Heart Disease Treatment
1 AnswerThe big problem with nitrates is that they give you a headache. And unfortunately, the worse your headache, the more likely it is that the nitroglycerine is working really well for you. It means that the blood vessels in your head are really dilating, which means that the blood vessels in the rest of your body are also responding well to the nitrates. So this headache is a predictor of a good outcome, but it can be really uncomfortable.
1 AnswerYour doctor has a responsibility to treat your heart problems as completely as he or she can with as few medications as he or she can. As doctors, we give a lot of thought to which drug to use based on how to use a drug that can do more than one thing. So when we think about what medication to give a particular person, we do the following:
- Consider age, gender -- Some things are tolerated better in younger people than in older people or at different doses. We think a little bit about gender.
- Consider the cause of the problem -- It matters what the source of the heart trouble is.
- Try to use "twofers" (medication that treats two issues) -- Many medications do more than one thing. They may lower your blood pressure and also lower your heart rate. Or they may lower your blood pressure and also be beneficial to people with migraine. So doctors look for a double effect in your medications so you don't have to take too many.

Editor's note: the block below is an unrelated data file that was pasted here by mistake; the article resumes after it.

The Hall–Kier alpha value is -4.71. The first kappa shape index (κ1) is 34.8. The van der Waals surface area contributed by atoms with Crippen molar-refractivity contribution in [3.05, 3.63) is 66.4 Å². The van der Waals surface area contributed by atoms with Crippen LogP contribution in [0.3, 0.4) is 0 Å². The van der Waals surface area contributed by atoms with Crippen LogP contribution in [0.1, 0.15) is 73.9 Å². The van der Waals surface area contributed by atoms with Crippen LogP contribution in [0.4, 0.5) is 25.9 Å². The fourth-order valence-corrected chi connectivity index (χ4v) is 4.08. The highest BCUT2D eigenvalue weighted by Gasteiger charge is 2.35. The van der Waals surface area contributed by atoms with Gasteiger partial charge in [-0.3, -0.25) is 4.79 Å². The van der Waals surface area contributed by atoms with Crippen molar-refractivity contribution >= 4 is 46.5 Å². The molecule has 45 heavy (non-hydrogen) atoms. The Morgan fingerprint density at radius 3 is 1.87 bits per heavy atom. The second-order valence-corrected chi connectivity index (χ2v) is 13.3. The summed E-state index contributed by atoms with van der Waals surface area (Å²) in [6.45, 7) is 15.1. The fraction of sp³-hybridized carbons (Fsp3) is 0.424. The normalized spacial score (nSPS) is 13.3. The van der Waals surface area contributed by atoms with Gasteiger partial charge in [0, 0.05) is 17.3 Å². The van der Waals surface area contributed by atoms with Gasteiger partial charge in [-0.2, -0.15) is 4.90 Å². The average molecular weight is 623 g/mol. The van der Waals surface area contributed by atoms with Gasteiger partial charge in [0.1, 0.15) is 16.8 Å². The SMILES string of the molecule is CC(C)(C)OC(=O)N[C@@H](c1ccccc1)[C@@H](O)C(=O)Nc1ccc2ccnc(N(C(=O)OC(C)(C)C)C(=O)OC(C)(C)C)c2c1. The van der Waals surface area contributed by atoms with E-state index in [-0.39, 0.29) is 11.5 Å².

- Try to avoid making anything worse or create a new problem -- So we really have to think about what we give you.
2 AnswersIn general, heart medications fall into groups that:
- Block neurohormones -- Neurohormones tell the cells what to do, when to do it, and how to do it. We all produce them all the time; they are a normal part of life, but in heart disease, sometimes we make too many or even a normal amount is too much for us. If we block some of these neurohormones, we can make people feel better. And the way some heart medications block the neurohormones is by literally sitting on a receptor on a cell and preventing the neurohormone from having access to the cell.
- Change the way ions like calcium, sodium, and potassium move in the heart and blood vessels.
1 AnswerThere are lots of kinds of heart medications. There are some medications that:
- Lower blood pressure
- Slow heart rate
- Increase oxygen supply to the heart
- Get rid of excess fluid (water pills)
- Regulate the heart rate
- Clots in blood vessels (for example, Coumadin)
- Cholesterol blockages in blood vessels
- Heart failure (HF) progression
2 AnswersBrian Mott, MD, Cardiothoracic Surgery, answered
There are two phases to your recovery. The initial phase immediately after the operation involves safely recovering from the operation without any complications. This is most intense during the hospitalization period of 4-5 days and then declines in intensity over the next 30 days. During this time recovery involves walking, deep breathing, showering and managing pain. Most surgeons restrict heavy work, lifting, and driving for 6-8 weeks. The next phase is the long term results of valve repair. That is how long will the repair work during your life. The answer is usually almost forever except in certain types of valve pathology and certain complex repairs which could limit the duration in years of successful surgical repair.
1 AnswerHeart valve repair or replacement surgery is a treatment option for valvular heart disease. (When heart valves become damaged or diseased, they may not function properly). Before a heart valve repair procedure:
- Your physician will explain the procedure to you and offer you the opportunity to ask any questions that you might have about the procedure.
- You will be asked to sign a consent form that gives your permission to do the test. Read the form carefully and ask questions if something is not clear.